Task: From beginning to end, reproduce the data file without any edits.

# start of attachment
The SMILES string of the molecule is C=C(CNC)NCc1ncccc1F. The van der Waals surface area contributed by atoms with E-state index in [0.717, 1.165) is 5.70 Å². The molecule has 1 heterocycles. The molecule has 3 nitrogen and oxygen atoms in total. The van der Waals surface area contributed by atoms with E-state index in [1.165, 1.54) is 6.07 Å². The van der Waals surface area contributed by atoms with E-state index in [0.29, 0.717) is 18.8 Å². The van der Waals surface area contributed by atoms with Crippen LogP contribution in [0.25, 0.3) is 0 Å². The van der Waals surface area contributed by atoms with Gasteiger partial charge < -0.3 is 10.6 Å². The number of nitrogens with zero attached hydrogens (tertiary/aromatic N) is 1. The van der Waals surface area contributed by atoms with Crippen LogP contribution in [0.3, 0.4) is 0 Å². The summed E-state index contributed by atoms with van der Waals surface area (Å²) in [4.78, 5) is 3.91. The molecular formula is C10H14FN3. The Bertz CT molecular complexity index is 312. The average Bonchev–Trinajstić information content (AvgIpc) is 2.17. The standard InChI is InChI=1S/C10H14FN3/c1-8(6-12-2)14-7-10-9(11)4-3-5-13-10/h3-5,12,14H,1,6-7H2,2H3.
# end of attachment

The SMILES string of the molecule is C=C(CNC)NCc1ncccc1F. The van der Waals surface area contributed by atoms with E-state index in [0.717, 1.165) is 5.70 Å². The molecule has 1 heterocycles. The molecule has 3 nitrogen and oxygen atoms in total. The van der Waals surface area contributed by atoms with E-state index in [1.165, 1.54) is 6.07 Å². The van der Waals surface area contributed by atoms with E-state index in [0.29, 0.717) is 18.8 Å². The van der Waals surface area contributed by atoms with Crippen LogP contribution in [0.25, 0.3) is 0 Å². The van der Waals surface area contributed by atoms with Gasteiger partial charge < -0.3 is 10.6 Å². The number of nitrogens with zero attached hydrogens (tertiary/aromatic N) is 1. The van der Waals surface area contributed by atoms with Crippen LogP contribution in [0.3, 0.4) is 0 Å². The summed E-state index contributed by atoms with van der Waals surface area (Å²) in [4.78, 5) is 3.91. The molecular formula is C10H14FN3. The Bertz CT molecular complexity index is 312. The average Bonchev–Trinajstić information content (AvgIpc) is 2.17. The standard InChI is InChI=1S/C10H14FN3/c1-8(6-12-2)14-7-10-9(11)4-3-5-13-10/h3-5,12,14H,1,6-7H2,2H3.